(Phys.org) -- A team from the University of Bristols Centre for Quantum Photonics (CQP) has experimentally demonstrated how to use Berrys phase to accurately control quantum interference between different photons.
The effect may provide a way to implement reliable circuits for the coming generation of photonic quantum simulators, systems of photons designed to simulate other quantum systems, set to be physically realised much sooner than the universal quantum computer.
The paper, published in Physical Review Letters, connects one of Bristols most celebrated results Professor Sir Michael Berry of the School of Physics formulated the geometric phase effect nearly three decades ago with the current wave of fundamental science exploration and quantum technologies emerging from CQP.
As described by Berry in 1984, a quantum particle that returns to its start point after a cyclic journey is found to be subtly changed: phase shifted. Among the many applications of this widely studied effect are robust methods to implement the circuits of a universal quantum computer, Berrys way of phase shifting turns out to be very reliable.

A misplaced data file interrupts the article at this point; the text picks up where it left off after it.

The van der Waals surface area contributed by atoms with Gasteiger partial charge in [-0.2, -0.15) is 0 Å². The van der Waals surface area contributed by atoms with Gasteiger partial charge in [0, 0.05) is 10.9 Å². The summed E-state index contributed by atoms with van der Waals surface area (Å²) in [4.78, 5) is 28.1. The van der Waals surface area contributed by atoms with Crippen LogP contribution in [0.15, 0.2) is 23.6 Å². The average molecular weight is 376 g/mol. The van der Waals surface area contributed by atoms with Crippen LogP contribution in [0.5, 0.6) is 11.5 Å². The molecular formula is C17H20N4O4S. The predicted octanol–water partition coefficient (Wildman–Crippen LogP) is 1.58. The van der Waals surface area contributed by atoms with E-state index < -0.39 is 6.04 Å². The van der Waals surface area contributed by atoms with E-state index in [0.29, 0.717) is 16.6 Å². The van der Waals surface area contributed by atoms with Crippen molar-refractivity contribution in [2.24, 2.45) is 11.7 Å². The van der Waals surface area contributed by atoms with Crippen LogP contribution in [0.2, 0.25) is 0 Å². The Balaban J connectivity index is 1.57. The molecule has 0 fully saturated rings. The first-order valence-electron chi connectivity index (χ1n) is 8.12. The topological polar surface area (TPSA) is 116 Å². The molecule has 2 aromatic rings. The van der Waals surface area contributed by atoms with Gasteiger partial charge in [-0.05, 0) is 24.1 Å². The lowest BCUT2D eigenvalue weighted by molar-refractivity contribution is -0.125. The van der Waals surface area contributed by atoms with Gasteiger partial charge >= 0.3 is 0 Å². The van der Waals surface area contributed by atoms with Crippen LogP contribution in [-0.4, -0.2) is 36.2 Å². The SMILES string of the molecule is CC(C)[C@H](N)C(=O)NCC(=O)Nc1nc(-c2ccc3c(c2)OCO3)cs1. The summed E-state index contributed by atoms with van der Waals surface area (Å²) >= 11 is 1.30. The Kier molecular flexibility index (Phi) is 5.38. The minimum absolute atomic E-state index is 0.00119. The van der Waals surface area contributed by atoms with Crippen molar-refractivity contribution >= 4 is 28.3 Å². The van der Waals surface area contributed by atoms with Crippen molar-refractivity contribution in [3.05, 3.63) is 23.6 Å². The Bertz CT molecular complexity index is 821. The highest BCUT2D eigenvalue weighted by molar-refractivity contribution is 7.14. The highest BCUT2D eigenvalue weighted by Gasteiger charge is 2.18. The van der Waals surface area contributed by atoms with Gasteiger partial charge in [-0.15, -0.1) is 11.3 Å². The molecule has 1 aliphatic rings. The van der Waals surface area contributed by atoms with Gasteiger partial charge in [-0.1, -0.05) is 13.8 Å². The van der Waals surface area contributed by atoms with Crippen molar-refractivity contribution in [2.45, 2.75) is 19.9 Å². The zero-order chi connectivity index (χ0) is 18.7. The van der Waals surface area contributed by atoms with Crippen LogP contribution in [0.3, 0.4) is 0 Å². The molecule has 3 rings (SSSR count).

Meanwhile, in 1987, Hong Ou and Mandel (HOM) demonstrated how two photons interfere in a very peculiar way, preferring to stick together. The HOM quantum interference effect is at the core of the anticipated photonic quantum simulators that, by their very nature, are impossible to run on a conventional computer.
In this experiment, the Bristol team brought these two phenomena together to show how HOM interference can be exquisitely controlled with Berrys phase. Apart from being fundamentally interesting in its own right, connecting the computationally valuable HOM effect with the robust gates of the Berry phase paves the way for fault tolerant circuits in photonic quantum simulators.
Explore further: Physicists design quantum switches which can be activated by single photons
More information: Observation of Quantum Interference as a Function of Berrys Phase in a Complex Hadamard Optical Network by Anthony Laing, Thomas Lawson, Enrique Martín López, and Jeremy L. OBrien in Physical Review Letters. prl.aps.org/abstract/PRL/v108/i26/e260505